July 7, 2017

It’s summer. It’s hot. Especially in Austin.

That doesn’t mean culinary students and Austin foodies need to ditch soups until cooler weather returns. In fact, you might just learn a thing or two about soup’s versatility (and tastiness) by simply adjusting soup recipes to accommodate high temperatures.

First things first: How do you make summer soups that don’t melt your spoon or drip sweat into the bowl?

French Onion Soup isn't just a cold-weather delicacy.

French Onion Soup isn’t just a cold-weather delicacy.

Chilled Cucumber Soup + Yogurt!

What do you get when you combine vegetable broth, Greek yogurt, cucumbers, onions and a dash of lemon, parsley and dill? Well, Chilled Cucumber soup, of course!

The creaminess of the yogurt serves as the real base of the soup and the coolness of cucumber provides a chilled, tasty experience that anyone can appreciate.

You can also top off with croutons or diced tomatoes to increase the range of flavors.

Taking only 15 minutes to make, this soup takes the sting out of summer and can be served as a standalone meal or side dish.

Strawberry Coconut Soup

Soup doesn’t have to be a crockpot full of steaming broth and vegetables. It can be cool and light, too.

As CountryLiving noted, Texas berry season is here. Chop a few pounds of strawberries, add vanilla yogurt and coconut cream and mix in teaspoons of lemon juice, cinnamon and sugar, and you’re practically done.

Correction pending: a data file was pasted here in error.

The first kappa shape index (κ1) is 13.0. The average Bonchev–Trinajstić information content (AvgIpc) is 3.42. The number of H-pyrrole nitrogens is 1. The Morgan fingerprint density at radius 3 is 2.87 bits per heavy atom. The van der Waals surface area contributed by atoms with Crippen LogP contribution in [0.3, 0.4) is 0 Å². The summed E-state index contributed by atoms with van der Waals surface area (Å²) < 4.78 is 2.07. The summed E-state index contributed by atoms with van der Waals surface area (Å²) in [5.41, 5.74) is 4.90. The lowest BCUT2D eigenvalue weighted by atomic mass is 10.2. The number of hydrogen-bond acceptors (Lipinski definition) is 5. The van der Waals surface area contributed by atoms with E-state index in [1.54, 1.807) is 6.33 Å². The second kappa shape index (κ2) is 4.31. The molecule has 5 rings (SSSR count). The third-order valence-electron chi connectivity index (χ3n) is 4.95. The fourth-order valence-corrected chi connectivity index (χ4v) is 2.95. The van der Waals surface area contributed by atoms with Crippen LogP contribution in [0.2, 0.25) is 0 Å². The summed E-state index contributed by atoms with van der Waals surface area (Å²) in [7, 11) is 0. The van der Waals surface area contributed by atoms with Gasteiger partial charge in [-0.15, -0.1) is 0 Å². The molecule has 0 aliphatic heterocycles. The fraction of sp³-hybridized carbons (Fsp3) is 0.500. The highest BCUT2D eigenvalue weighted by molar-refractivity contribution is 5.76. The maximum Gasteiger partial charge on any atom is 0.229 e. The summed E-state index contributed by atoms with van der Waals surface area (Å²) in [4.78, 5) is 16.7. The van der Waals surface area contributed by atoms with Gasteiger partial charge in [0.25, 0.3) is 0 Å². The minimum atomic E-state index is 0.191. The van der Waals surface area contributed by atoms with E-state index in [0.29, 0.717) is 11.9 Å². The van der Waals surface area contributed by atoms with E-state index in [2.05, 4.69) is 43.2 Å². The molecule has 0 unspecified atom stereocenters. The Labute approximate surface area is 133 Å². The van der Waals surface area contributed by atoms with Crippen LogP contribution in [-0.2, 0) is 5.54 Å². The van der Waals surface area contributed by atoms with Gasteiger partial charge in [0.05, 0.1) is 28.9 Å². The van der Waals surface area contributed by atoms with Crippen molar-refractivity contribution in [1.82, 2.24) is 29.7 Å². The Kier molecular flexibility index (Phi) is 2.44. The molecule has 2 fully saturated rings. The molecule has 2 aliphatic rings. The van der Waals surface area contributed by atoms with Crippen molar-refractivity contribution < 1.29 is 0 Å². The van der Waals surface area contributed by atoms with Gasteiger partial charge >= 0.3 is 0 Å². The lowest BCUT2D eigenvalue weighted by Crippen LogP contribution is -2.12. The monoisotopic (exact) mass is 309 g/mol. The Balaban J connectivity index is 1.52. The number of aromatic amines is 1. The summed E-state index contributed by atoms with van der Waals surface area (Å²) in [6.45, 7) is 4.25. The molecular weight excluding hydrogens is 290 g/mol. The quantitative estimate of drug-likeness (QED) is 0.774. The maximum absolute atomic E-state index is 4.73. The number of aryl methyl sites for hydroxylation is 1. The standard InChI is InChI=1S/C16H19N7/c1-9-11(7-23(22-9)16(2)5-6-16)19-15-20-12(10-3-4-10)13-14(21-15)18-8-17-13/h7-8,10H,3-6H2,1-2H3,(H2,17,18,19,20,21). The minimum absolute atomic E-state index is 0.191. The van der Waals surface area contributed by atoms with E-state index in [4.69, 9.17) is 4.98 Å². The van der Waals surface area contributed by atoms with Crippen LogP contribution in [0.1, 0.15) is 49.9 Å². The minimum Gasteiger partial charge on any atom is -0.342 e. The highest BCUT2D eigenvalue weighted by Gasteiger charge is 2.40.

Throw into a blender – or whip by hand – and garnish with whipped cream and mint.

It’s fruity, it’s cold and it’s just what the stomach ordered on a scorching Austin day.

French Onion Soup

In the last decade, Austin has seen a number of France-inspired restaurants pop up, which makes French Onion Soup a great choice for culinary students in the area to learn.

Though you can make this soup a number of ways – most chefs use butter, onions, beef/veal stock, parmesan cheese and wine – the real kicker is making this normally hot soup into something more savory for summer.

You can do this by adding a few accoutrements on top of the soup, providing the lucky recipient with something to dip or to offset the heat of the soup.

Using avocado, Emmental cheese and sliced flatbread to garnish the soup provides a whole new dynamic to the French specialty – and a new way for you to overcome summer-related soup withdrawals.

Because soups can be made quickly and in small batches, you don’t have to waste time or ingredients with excessive trial and error before getting the proper soup whipped up. It’s no Lonestar, but soup can still help you beat the heat this summer.

Whaddya say?

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